I found out later (with the help of the internet, sadly) that this condition is a neural-tube defect called "anencephaly." Nothing could have prepared me for the shocking photos that I came accross on the internet as I did an information search. I had no idea that babies with this condition also had an open skull that ended right above the eyes. I was traumatized by the images and the hurtful words used to describe the babies' physical appearance. You can be sure I will never do another internet search on anencephaly for as long as I live.

At 20 weeks, I had some beautiful ultrasound photos taken at a place called "Baby Images." They also confirmed that I was having a girl.

I never really believed that Faith had "no brain" because I had seen her sucking her thumb on the ultrasound monitor and she seemed responsive to my touch. I suspected that she must have some brain, and if she did, I wanted the doctors to be aware of it.

I requested a second ultrasound but was denied several times. I was told that I didn't need one because my first ultrasound showed that everything else was fine. I said I wanted a second opinion but I guess that wasn't a good enough reason (even though it was). Apparently one of the other doctors who I was no longer seeing scheduled an ultrasound for me in advance, so I ended up having a second ultrasound the same week that this other doctor said no. Hehe...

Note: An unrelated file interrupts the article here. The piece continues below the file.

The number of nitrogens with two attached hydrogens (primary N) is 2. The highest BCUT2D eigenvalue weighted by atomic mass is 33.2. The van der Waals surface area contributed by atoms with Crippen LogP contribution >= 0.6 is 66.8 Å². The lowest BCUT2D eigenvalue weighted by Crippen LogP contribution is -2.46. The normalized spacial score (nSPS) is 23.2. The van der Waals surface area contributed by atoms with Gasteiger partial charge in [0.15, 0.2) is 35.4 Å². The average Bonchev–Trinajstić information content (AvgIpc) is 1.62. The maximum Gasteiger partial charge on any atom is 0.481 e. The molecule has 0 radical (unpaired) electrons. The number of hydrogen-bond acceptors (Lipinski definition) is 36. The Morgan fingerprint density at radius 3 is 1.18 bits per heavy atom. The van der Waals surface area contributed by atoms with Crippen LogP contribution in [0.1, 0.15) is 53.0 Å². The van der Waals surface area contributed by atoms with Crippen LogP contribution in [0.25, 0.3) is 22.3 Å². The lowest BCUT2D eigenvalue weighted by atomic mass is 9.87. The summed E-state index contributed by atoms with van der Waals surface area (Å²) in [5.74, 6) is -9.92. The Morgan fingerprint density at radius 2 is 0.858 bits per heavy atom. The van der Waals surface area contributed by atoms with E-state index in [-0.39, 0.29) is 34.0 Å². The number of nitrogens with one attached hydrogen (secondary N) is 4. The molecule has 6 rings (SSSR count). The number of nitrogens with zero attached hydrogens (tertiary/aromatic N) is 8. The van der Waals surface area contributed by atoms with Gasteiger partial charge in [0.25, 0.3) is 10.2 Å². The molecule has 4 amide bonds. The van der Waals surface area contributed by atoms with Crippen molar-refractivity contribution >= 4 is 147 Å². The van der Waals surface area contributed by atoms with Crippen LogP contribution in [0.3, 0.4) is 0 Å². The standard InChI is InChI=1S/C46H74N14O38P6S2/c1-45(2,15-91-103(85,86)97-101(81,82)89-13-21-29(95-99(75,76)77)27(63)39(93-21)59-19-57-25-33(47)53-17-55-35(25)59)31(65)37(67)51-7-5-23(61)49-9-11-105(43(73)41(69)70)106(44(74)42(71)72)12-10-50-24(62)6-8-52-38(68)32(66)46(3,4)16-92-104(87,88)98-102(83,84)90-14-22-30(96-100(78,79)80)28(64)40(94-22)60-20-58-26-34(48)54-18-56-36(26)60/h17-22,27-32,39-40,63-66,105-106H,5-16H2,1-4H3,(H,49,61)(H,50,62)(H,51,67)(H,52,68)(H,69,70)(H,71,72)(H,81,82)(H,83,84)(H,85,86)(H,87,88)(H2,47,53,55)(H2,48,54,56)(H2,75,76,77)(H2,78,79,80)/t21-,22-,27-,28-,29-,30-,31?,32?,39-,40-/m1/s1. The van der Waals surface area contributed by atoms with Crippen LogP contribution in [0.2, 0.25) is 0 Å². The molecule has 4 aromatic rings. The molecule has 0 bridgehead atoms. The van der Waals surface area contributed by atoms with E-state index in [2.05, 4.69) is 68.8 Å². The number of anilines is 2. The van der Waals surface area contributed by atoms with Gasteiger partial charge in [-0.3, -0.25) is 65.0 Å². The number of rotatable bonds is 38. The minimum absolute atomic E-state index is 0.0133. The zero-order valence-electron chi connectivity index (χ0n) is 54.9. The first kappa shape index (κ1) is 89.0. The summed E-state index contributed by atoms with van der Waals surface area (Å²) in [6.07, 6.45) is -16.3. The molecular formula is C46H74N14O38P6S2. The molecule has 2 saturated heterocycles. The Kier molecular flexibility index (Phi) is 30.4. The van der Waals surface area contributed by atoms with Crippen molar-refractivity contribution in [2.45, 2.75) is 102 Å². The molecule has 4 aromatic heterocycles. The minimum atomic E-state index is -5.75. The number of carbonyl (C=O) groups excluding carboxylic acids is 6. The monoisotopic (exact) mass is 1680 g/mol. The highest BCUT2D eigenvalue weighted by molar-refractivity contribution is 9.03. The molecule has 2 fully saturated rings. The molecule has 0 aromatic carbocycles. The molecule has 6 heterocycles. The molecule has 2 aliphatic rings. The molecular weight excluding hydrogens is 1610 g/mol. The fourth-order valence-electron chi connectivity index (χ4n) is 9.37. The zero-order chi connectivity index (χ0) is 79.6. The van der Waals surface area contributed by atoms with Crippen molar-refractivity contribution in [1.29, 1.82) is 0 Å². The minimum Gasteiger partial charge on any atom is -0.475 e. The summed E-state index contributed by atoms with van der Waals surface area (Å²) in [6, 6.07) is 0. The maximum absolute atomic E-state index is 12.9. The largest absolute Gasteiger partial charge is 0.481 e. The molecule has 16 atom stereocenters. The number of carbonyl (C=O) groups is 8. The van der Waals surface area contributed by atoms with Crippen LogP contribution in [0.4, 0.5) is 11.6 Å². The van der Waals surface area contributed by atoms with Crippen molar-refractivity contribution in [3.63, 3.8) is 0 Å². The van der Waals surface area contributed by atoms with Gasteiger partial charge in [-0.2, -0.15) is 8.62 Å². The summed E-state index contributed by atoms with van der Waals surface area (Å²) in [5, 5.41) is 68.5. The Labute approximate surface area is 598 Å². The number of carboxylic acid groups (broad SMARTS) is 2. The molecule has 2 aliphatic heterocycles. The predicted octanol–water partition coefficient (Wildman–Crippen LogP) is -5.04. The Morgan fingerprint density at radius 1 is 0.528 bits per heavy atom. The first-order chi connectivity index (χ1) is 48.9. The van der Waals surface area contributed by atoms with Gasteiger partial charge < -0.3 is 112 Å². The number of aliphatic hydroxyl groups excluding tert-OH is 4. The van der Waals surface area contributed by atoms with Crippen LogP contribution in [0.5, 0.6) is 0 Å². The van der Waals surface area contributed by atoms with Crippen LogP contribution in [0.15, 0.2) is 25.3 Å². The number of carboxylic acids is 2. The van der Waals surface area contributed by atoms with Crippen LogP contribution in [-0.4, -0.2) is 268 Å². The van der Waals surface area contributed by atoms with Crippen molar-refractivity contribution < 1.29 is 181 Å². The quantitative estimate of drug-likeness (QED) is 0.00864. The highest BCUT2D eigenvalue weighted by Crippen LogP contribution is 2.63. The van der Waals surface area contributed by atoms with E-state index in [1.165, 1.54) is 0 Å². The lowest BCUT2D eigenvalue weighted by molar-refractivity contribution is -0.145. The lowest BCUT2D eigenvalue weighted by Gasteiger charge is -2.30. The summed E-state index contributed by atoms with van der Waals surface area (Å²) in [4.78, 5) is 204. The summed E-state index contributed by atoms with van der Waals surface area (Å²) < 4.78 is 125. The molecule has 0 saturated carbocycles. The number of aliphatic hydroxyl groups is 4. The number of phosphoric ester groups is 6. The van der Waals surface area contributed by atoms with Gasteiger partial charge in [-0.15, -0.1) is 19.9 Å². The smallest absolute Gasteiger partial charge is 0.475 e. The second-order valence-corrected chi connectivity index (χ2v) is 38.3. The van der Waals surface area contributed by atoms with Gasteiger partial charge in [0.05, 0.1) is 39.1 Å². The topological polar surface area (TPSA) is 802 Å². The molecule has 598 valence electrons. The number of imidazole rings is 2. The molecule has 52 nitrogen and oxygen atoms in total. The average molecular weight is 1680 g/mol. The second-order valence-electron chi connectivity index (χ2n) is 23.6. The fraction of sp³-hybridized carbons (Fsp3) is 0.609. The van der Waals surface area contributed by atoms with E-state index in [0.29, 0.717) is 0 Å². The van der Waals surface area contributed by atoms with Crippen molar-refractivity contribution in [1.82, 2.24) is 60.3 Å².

At my next doctor's appointment, I explained everything to my doctor and she was actually very understanding. I told her that I believed the doctors had given me information based on general knowledge of anencephaly (or whetever nonsense they learn from text books) and not on the radiologist's actual findings. I told her that I hadn't even seen the ultrasound reports or any of the radiologist's photos. To my surprise she offered to show me both reports and some of the photos taken by the radiologist that she had archived on her computer.